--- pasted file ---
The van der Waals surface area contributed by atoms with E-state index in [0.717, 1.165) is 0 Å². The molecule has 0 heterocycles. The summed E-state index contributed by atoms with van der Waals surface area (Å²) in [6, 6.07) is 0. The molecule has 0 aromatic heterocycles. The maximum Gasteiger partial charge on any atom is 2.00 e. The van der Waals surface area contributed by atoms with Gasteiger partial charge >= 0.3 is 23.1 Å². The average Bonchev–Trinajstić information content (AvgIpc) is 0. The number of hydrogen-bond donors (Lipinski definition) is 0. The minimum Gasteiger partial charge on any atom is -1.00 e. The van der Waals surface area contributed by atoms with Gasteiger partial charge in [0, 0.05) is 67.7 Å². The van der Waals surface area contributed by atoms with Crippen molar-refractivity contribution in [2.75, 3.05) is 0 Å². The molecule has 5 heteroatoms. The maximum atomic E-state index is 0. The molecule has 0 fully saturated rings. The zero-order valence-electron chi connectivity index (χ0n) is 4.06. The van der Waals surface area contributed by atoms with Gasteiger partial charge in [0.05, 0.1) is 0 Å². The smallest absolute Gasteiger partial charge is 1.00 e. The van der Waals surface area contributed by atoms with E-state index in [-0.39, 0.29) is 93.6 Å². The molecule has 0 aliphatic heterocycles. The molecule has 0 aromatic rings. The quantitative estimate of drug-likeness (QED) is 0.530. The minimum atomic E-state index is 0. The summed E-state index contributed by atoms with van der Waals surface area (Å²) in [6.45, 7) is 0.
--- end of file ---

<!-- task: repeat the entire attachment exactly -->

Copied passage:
The van der Waals surface area contributed by atoms with E-state index in [0.717, 1.165) is 0 Å². The molecule has 0 heterocycles. The summed E-state index contributed by atoms with van der Waals surface area (Å²) in [6, 6.07) is 0. The molecule has 0 aromatic heterocycles. The maximum Gasteiger partial charge on any atom is 2.00 e. The van der Waals surface area contributed by atoms with Gasteiger partial charge >= 0.3 is 23.1 Å². The average Bonchev–Trinajstić information content (AvgIpc) is 0. The number of hydrogen-bond donors (Lipinski definition) is 0. The minimum Gasteiger partial charge on any atom is -1.00 e. The van der Waals surface area contributed by atoms with Gasteiger partial charge in [0, 0.05) is 67.7 Å². The van der Waals surface area contributed by atoms with Crippen molar-refractivity contribution in [2.75, 3.05) is 0 Å². The molecule has 5 heteroatoms. The maximum atomic E-state index is 0. The molecule has 0 fully saturated rings. The zero-order valence-electron chi connectivity index (χ0n) is 4.06. The van der Waals surface area contributed by atoms with Gasteiger partial charge in [0.05, 0.1) is 0 Å². The smallest absolute Gasteiger partial charge is 1.00 e. The van der Waals surface area contributed by atoms with E-state index in [-0.39, 0.29) is 93.6 Å². The molecule has 0 aliphatic heterocycles. The molecule has 0 aromatic rings. The quantitative estimate of drug-likeness (QED) is 0.530. The minimum atomic E-state index is 0. The summed E-state index contributed by atoms with van der Waals surface area (Å²) in [6.45, 7) is 0.